Not That Michael Collins

Poet, Teacher, Website Owner


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Reviews (so someone else can tell you not to read my book):

Interviews (because reviews aren't enough):

Available for Purchase Here.

"Michael Patrick Collins confronts the conflicts of the modern world with a mystic's intensity. The music in these poems, their fierce proclamations and sideways spirituality, remind me of James Wright, Trakl, or Rilke, but the voice in PSALMANDALA may speak with that authority and within the lyric poem's best traditions, but there is a strangeness here that is all new, and all this poet's, and this book is a thrilling find."

—Laura Kasischke

"I’m not sure how Michael Patrick Collins manages it—a collection that at once feels ancient and absolutely new, that can reference the “interwebs” and Tartarus in a single gesture, can address Death as a “sociopathic jackwagon” whose realm is a “psychotic little kleptocracy” and make me laugh and weep my ass off and search the interwebs so I don’t feel so stupid. Just when I’m ready to compare him to Eliot I’m spinning out in the territory of e.e. cummings, where Collins smooshes words together into goofyaccurate compounds—troubadubescent? homeosociopath?—that make my right brain collide with my left. Devotional as a psalm, circuitous as a mandala, Psalmandala is a hybrid work of shamanic genius. It ought to blow up poetryworld and the “corpseworld” of America like “Song of Myself” and “Howl” did in their time. I beseech thee to let these poems apocalypse you."

—Diane Seuss 

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Winner of the 2014 Exact Change Press Chapbook Contest

Winner of the 2014 Exact Change Press Chapbook Contest

Available for Purchase Here.

As exquisitely designed as a mandala itself, Michael Collins’ Harbor Mandala vividly captures a soul’s search for itself at Mamaroneck Harbor, “this rough, slumbering sanctuary where nature redreams itself.” This poet settles for no sentimental redemption (“redreams,” not “redeems”): the soul finds itself in the rough, ordinary world: “a bird dragging / branches up to the top of the flood lights / of the baseball diamond.” Mandalas are sometimes painted in sand by monks knowing their gorgeous image will be washed away. Harbor Mandala brilliantly probes the paradox of a world where the beauty of nature includes “clams’ shells cast down / to be shattered by hungry gulls,” while a gasoline spill’s reflection reveals the beauty of “that awful light.”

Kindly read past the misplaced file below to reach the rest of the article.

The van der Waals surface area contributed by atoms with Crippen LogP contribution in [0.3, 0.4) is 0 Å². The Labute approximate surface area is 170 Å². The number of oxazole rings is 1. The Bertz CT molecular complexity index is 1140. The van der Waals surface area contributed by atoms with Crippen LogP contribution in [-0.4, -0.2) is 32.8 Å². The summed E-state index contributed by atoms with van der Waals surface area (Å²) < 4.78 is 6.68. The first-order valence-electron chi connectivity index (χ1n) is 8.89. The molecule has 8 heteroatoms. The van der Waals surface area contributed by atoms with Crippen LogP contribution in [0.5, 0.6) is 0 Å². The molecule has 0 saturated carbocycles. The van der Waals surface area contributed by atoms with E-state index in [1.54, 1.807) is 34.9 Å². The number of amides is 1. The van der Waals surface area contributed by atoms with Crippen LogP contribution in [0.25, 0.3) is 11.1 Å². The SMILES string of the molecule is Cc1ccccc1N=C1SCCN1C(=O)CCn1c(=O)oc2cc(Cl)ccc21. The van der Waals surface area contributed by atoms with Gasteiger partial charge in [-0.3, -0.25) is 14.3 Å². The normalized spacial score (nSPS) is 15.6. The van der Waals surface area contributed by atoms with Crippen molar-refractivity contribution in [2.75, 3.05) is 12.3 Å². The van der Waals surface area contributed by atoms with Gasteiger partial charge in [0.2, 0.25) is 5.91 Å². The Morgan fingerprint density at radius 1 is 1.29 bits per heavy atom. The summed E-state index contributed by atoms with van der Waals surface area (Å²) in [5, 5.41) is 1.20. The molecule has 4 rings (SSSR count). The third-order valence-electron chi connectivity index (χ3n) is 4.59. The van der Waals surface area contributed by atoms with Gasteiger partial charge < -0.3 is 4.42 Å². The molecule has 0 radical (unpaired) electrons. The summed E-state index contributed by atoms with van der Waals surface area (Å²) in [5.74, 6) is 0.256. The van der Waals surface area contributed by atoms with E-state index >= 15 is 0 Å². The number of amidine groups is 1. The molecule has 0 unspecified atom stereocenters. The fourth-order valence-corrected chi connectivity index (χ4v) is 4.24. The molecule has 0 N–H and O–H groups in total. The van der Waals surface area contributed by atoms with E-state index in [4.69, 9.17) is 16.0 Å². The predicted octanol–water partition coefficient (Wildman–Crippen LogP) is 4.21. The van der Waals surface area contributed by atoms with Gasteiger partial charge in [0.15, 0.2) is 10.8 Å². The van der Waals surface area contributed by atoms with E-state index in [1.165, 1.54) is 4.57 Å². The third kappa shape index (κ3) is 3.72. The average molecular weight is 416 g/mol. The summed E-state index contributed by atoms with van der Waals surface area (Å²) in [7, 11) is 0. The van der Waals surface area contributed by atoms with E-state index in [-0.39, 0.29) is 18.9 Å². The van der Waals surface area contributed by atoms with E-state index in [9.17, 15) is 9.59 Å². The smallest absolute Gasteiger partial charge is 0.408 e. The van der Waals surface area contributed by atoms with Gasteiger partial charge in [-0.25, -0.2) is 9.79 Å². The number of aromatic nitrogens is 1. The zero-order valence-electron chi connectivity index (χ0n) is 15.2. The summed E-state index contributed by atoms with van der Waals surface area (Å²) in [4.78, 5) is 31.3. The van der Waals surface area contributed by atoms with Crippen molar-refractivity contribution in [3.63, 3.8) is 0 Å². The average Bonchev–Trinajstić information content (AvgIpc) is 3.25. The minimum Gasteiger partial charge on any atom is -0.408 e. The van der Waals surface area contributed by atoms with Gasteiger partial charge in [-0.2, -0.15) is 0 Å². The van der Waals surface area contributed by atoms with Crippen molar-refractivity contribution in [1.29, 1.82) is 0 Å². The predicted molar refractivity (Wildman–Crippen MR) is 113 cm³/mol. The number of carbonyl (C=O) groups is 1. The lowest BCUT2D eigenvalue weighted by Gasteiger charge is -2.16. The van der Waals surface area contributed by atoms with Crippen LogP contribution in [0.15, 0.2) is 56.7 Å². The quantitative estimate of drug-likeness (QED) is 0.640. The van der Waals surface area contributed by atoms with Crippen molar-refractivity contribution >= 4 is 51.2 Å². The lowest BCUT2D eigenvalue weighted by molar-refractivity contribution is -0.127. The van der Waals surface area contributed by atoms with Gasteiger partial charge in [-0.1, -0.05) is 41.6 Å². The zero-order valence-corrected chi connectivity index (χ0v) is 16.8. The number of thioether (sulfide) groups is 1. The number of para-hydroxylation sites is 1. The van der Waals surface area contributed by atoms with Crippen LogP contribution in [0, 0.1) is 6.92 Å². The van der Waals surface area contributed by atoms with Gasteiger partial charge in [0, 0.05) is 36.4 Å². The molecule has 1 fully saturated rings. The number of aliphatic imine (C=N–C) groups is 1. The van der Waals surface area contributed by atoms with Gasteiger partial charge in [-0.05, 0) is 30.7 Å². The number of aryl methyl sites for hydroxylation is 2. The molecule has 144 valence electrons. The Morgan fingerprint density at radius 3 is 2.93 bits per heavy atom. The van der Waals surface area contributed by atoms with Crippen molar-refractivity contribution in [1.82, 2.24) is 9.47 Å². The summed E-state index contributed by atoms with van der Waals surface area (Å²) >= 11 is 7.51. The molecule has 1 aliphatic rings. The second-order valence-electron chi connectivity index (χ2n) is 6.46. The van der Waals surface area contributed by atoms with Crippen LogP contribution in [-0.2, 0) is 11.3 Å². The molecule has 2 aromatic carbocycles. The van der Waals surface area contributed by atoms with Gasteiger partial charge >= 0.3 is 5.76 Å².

Robert Thomas

What could be more certain and yet more changing than the tides? Michael Collins’ piercing vision settles on a harbor offering solace, yet is also a place where it is difficult to distinguish between what is real, what is reflection. Although the speaker longs for wholeness, the poems themselves are often in two columns “. . . the between within which I listen.” Here is a mirrored world that leaves “. . . halves of clam shells / lined up like tombstones.” These deeply meditative poems, that explore the cycle of life and death, echo Yeats’ own observation that “There is another world but it is in this one.”

Gail Peck, author of Within Two Rooms


Available for Purchase Here.

“ ‘Stuffed with the stuff that is coarse, and stuffed with the stuff that is fine,’ this book enacts the obsessive/compulsive (and impulsive) world of all of us poets (past and present) who are also close-readers of ourselves.  Collins’ remarkably handsome use of the line and his freedom to let poems live as sequences of breath remind us poems are alive.”  —Christian Anton Gerard

“…an intelligent, snarky and witty compilation of poems circling the themes of growth, acceptance and consciousness with nods to the smiles from tongue kissing in a dark, parked car, the acceptance that comes with the realization that you will never sleep with Natalie Portman, and wisdom.”

Stephanie Bryant-Anderson, Red Paint Hill Quarterly

Copyright 2015 by Michael P. Collins